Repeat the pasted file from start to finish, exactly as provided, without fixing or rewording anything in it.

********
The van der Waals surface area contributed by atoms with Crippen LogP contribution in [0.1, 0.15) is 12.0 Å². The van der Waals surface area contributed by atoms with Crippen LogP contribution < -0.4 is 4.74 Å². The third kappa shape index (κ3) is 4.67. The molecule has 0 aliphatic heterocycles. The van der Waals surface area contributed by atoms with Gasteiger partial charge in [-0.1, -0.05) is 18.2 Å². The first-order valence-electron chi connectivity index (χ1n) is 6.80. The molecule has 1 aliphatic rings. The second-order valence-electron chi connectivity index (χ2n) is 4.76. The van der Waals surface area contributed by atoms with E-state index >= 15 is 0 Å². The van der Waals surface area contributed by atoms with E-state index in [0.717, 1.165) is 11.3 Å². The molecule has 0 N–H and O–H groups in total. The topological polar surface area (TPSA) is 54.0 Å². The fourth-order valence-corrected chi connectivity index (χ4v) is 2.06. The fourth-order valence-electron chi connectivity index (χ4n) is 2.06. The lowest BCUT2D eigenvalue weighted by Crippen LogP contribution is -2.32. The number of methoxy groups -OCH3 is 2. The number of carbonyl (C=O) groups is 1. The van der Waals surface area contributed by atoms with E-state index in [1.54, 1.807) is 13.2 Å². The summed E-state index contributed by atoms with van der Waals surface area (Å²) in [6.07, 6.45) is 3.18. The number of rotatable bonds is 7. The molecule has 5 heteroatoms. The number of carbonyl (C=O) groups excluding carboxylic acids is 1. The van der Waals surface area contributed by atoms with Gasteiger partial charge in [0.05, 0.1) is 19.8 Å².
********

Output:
The van der Waals surface area contributed by atoms with Crippen LogP contribution in [0.1, 0.15) is 12.0 Å². The van der Waals surface area contributed by atoms with Crippen LogP contribution < -0.4 is 4.74 Å². The third kappa shape index (κ3) is 4.67. The molecule has 0 aliphatic heterocycles. The van der Waals surface area contributed by atoms with Gasteiger partial charge in [-0.1, -0.05) is 18.2 Å². The first-order valence-electron chi connectivity index (χ1n) is 6.80. The molecule has 1 aliphatic rings. The second-order valence-electron chi connectivity index (χ2n) is 4.76. The van der Waals surface area contributed by atoms with E-state index >= 15 is 0 Å². The van der Waals surface area contributed by atoms with E-state index in [0.717, 1.165) is 11.3 Å². The molecule has 0 N–H and O–H groups in total. The topological polar surface area (TPSA) is 54.0 Å². The fourth-order valence-corrected chi connectivity index (χ4v) is 2.06. The fourth-order valence-electron chi connectivity index (χ4n) is 2.06. The lowest BCUT2D eigenvalue weighted by Crippen LogP contribution is -2.32. The number of methoxy groups -OCH3 is 2. The number of carbonyl (C=O) groups is 1. The van der Waals surface area contributed by atoms with E-state index in [1.54, 1.807) is 13.2 Å². The summed E-state index contributed by atoms with van der Waals surface area (Å²) in [6.07, 6.45) is 3.18. The number of rotatable bonds is 7. The molecule has 5 heteroatoms. The number of carbonyl (C=O) groups excluding carboxylic acids is 1. The van der Waals surface area contributed by atoms with Gasteiger partial charge in [0.05, 0.1) is 19.8 Å².